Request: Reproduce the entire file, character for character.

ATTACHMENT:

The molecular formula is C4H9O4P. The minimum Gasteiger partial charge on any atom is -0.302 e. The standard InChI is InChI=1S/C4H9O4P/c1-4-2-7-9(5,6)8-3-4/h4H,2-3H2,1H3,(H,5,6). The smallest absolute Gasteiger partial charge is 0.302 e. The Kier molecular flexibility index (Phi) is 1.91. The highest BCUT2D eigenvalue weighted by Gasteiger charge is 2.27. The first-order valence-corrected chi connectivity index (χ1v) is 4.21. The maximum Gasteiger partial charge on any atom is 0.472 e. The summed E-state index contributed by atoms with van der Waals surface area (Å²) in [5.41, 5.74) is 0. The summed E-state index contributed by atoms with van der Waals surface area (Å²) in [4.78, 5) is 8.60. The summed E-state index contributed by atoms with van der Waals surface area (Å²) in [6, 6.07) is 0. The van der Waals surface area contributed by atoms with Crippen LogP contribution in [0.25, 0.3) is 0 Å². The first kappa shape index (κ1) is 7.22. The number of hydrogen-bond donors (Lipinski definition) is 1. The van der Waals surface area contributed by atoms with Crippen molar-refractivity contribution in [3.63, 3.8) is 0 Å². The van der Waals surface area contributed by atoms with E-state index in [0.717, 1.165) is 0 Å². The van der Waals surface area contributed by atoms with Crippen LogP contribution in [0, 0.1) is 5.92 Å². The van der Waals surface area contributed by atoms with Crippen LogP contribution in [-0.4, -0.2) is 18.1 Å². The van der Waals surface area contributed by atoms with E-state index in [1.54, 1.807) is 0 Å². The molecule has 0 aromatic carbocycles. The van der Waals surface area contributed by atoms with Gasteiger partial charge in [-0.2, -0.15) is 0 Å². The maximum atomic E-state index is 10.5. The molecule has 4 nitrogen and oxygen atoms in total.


The molecular formula is C4H9O4P. The minimum Gasteiger partial charge on any atom is -0.302 e. The standard InChI is InChI=1S/C4H9O4P/c1-4-2-7-9(5,6)8-3-4/h4H,2-3H2,1H3,(H,5,6). The smallest absolute Gasteiger partial charge is 0.302 e. The Kier molecular flexibility index (Phi) is 1.91. The highest BCUT2D eigenvalue weighted by Gasteiger charge is 2.27. The first-order valence-corrected chi connectivity index (χ1v) is 4.21. The maximum Gasteiger partial charge on any atom is 0.472 e. The summed E-state index contributed by atoms with van der Waals surface area (Å²) in [5.41, 5.74) is 0. The summed E-state index contributed by atoms with van der Waals surface area (Å²) in [4.78, 5) is 8.60. The summed E-state index contributed by atoms with van der Waals surface area (Å²) in [6, 6.07) is 0. The van der Waals surface area contributed by atoms with Crippen LogP contribution in [0.25, 0.3) is 0 Å². The first kappa shape index (κ1) is 7.22. The number of hydrogen-bond donors (Lipinski definition) is 1. The van der Waals surface area contributed by atoms with Crippen molar-refractivity contribution in [3.63, 3.8) is 0 Å². The van der Waals surface area contributed by atoms with E-state index in [0.717, 1.165) is 0 Å². The van der Waals surface area contributed by atoms with Crippen LogP contribution in [0, 0.1) is 5.92 Å². The van der Waals surface area contributed by atoms with Crippen LogP contribution in [-0.4, -0.2) is 18.1 Å². The van der Waals surface area contributed by atoms with E-state index in [1.54, 1.807) is 0 Å². The molecule has 0 aromatic carbocycles. The van der Waals surface area contributed by atoms with Gasteiger partial charge in [-0.2, -0.15) is 0 Å². The maximum atomic E-state index is 10.5. The molecule has 4 nitrogen and oxygen atoms in total.